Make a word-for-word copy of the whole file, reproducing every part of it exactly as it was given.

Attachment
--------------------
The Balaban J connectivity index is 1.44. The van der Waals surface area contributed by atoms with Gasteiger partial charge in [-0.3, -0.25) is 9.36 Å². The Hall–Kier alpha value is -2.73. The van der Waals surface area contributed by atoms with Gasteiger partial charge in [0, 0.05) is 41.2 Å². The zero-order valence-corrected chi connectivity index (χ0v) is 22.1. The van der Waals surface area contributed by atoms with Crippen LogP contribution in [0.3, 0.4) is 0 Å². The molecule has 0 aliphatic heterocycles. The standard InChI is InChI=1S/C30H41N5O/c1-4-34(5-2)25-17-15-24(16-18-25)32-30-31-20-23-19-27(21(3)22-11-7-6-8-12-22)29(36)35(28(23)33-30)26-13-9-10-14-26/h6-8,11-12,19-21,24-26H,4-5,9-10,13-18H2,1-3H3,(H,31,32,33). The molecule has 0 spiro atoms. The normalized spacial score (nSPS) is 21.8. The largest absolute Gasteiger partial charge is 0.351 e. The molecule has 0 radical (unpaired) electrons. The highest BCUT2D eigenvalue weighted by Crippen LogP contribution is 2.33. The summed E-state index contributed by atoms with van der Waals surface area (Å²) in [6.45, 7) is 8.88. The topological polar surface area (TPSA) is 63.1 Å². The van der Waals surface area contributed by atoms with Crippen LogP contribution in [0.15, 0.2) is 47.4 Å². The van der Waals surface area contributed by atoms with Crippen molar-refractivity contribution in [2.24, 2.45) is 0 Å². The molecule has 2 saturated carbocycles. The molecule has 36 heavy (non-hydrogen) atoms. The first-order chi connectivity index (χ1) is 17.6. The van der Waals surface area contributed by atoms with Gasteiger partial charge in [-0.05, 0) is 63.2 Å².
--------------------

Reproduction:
The Balaban J connectivity index is 1.44. The van der Waals surface area contributed by atoms with Gasteiger partial charge in [-0.3, -0.25) is 9.36 Å². The Hall–Kier alpha value is -2.73. The van der Waals surface area contributed by atoms with Gasteiger partial charge in [0, 0.05) is 41.2 Å². The zero-order valence-corrected chi connectivity index (χ0v) is 22.1. The van der Waals surface area contributed by atoms with Crippen LogP contribution in [0.3, 0.4) is 0 Å². The molecule has 0 aliphatic heterocycles. The standard InChI is InChI=1S/C30H41N5O/c1-4-34(5-2)25-17-15-24(16-18-25)32-30-31-20-23-19-27(21(3)22-11-7-6-8-12-22)29(36)35(28(23)33-30)26-13-9-10-14-26/h6-8,11-12,19-21,24-26H,4-5,9-10,13-18H2,1-3H3,(H,31,32,33). The molecule has 0 spiro atoms. The normalized spacial score (nSPS) is 21.8. The largest absolute Gasteiger partial charge is 0.351 e. The molecule has 0 radical (unpaired) electrons. The highest BCUT2D eigenvalue weighted by Crippen LogP contribution is 2.33. The summed E-state index contributed by atoms with van der Waals surface area (Å²) in [6.45, 7) is 8.88. The topological polar surface area (TPSA) is 63.1 Å². The van der Waals surface area contributed by atoms with Crippen LogP contribution in [0.15, 0.2) is 47.4 Å². The van der Waals surface area contributed by atoms with Crippen molar-refractivity contribution in [2.24, 2.45) is 0 Å². The molecule has 2 saturated carbocycles. The molecule has 36 heavy (non-hydrogen) atoms. The first-order chi connectivity index (χ1) is 17.6. The van der Waals surface area contributed by atoms with Gasteiger partial charge in [-0.05, 0) is 63.2 Å².